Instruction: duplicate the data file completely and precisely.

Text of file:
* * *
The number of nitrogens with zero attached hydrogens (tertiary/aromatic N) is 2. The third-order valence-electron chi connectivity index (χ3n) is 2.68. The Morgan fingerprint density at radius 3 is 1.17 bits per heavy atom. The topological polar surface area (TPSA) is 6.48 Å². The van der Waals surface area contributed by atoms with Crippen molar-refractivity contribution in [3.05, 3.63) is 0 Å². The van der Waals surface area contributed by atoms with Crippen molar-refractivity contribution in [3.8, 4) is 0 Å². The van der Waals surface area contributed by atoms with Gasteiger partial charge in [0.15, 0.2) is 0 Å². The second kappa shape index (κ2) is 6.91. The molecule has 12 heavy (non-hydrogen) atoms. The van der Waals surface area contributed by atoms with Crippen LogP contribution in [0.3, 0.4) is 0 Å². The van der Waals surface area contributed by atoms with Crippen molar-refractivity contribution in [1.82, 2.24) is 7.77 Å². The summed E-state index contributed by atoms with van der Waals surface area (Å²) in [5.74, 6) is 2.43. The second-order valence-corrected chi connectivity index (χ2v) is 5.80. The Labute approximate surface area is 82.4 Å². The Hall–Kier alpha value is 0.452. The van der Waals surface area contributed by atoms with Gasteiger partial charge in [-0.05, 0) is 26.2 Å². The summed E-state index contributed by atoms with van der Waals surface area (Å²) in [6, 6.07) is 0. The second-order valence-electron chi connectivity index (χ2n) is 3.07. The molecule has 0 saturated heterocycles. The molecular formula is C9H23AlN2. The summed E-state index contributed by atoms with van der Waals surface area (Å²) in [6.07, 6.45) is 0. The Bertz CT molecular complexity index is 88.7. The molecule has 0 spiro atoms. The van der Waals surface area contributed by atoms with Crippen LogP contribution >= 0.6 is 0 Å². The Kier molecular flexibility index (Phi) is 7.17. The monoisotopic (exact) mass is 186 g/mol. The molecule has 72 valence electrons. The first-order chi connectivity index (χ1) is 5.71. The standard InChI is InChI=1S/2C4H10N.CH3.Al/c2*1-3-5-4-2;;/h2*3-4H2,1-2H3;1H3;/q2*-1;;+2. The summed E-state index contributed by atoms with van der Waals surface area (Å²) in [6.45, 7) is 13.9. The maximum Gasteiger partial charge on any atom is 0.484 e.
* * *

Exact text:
The number of nitrogens with zero attached hydrogens (tertiary/aromatic N) is 2. The third-order valence-electron chi connectivity index (χ3n) is 2.68. The Morgan fingerprint density at radius 3 is 1.17 bits per heavy atom. The topological polar surface area (TPSA) is 6.48 Å². The van der Waals surface area contributed by atoms with Crippen molar-refractivity contribution in [3.05, 3.63) is 0 Å². The van der Waals surface area contributed by atoms with Crippen molar-refractivity contribution in [3.8, 4) is 0 Å². The van der Waals surface area contributed by atoms with Gasteiger partial charge in [0.15, 0.2) is 0 Å². The second kappa shape index (κ2) is 6.91. The molecule has 12 heavy (non-hydrogen) atoms. The van der Waals surface area contributed by atoms with Crippen LogP contribution in [0.3, 0.4) is 0 Å². The van der Waals surface area contributed by atoms with Crippen molar-refractivity contribution in [1.82, 2.24) is 7.77 Å². The summed E-state index contributed by atoms with van der Waals surface area (Å²) in [5.74, 6) is 2.43. The second-order valence-corrected chi connectivity index (χ2v) is 5.80. The Labute approximate surface area is 82.4 Å². The Hall–Kier alpha value is 0.452. The van der Waals surface area contributed by atoms with Gasteiger partial charge in [-0.05, 0) is 26.2 Å². The summed E-state index contributed by atoms with van der Waals surface area (Å²) in [6, 6.07) is 0. The second-order valence-electron chi connectivity index (χ2n) is 3.07. The molecule has 0 saturated heterocycles. The molecular formula is C9H23AlN2. The summed E-state index contributed by atoms with van der Waals surface area (Å²) in [6.07, 6.45) is 0. The Bertz CT molecular complexity index is 88.7. The molecule has 0 spiro atoms. The van der Waals surface area contributed by atoms with Crippen LogP contribution >= 0.6 is 0 Å². The Kier molecular flexibility index (Phi) is 7.17. The monoisotopic (exact) mass is 186 g/mol. The molecule has 72 valence electrons. The first-order chi connectivity index (χ1) is 5.71. The standard InChI is InChI=1S/2C4H10N.CH3.Al/c2*1-3-5-4-2;;/h2*3-4H2,1-2H3;1H3;/q2*-1;;+2. The summed E-state index contributed by atoms with van der Waals surface area (Å²) in [6.45, 7) is 13.9. The maximum Gasteiger partial charge on any atom is 0.484 e.